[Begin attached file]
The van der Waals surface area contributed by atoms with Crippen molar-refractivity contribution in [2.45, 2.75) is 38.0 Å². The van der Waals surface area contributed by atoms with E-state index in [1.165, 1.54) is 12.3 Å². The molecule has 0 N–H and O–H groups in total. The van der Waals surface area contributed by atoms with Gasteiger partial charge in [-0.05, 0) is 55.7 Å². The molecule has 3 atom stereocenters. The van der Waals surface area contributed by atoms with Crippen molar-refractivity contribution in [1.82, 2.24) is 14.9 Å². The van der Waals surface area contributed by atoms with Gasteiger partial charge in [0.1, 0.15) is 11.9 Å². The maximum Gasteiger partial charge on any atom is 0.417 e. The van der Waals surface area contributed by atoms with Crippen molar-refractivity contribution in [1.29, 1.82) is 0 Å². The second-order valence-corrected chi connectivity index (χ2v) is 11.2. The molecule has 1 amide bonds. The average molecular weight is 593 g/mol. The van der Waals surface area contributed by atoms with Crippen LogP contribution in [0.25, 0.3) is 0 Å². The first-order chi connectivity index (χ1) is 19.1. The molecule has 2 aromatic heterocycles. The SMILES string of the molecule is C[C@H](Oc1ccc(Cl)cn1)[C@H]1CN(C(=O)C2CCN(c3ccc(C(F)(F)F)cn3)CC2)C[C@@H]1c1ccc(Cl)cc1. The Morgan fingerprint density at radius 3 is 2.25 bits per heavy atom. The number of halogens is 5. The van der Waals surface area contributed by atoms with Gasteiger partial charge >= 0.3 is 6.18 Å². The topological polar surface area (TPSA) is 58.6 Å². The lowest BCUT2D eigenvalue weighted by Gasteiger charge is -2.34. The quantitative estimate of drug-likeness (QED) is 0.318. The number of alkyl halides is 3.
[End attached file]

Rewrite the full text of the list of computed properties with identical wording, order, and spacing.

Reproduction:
The van der Waals surface area contributed by atoms with Crippen molar-refractivity contribution in [2.45, 2.75) is 38.0 Å². The van der Waals surface area contributed by atoms with E-state index in [1.165, 1.54) is 12.3 Å². The molecule has 0 N–H and O–H groups in total. The van der Waals surface area contributed by atoms with Gasteiger partial charge in [-0.05, 0) is 55.7 Å². The molecule has 3 atom stereocenters. The van der Waals surface area contributed by atoms with Crippen molar-refractivity contribution in [1.82, 2.24) is 14.9 Å². The van der Waals surface area contributed by atoms with Gasteiger partial charge in [0.1, 0.15) is 11.9 Å². The maximum Gasteiger partial charge on any atom is 0.417 e. The van der Waals surface area contributed by atoms with Crippen molar-refractivity contribution in [1.29, 1.82) is 0 Å². The second-order valence-corrected chi connectivity index (χ2v) is 11.2. The molecule has 1 amide bonds. The average molecular weight is 593 g/mol. The van der Waals surface area contributed by atoms with Crippen LogP contribution in [0.25, 0.3) is 0 Å². The first-order chi connectivity index (χ1) is 19.1. The molecule has 2 aromatic heterocycles. The SMILES string of the molecule is C[C@H](Oc1ccc(Cl)cn1)[C@H]1CN(C(=O)C2CCN(c3ccc(C(F)(F)F)cn3)CC2)C[C@@H]1c1ccc(Cl)cc1. The Morgan fingerprint density at radius 3 is 2.25 bits per heavy atom. The number of halogens is 5. The van der Waals surface area contributed by atoms with Gasteiger partial charge >= 0.3 is 6.18 Å². The topological polar surface area (TPSA) is 58.6 Å². The lowest BCUT2D eigenvalue weighted by Gasteiger charge is -2.34. The quantitative estimate of drug-likeness (QED) is 0.318. The number of alkyl halides is 3.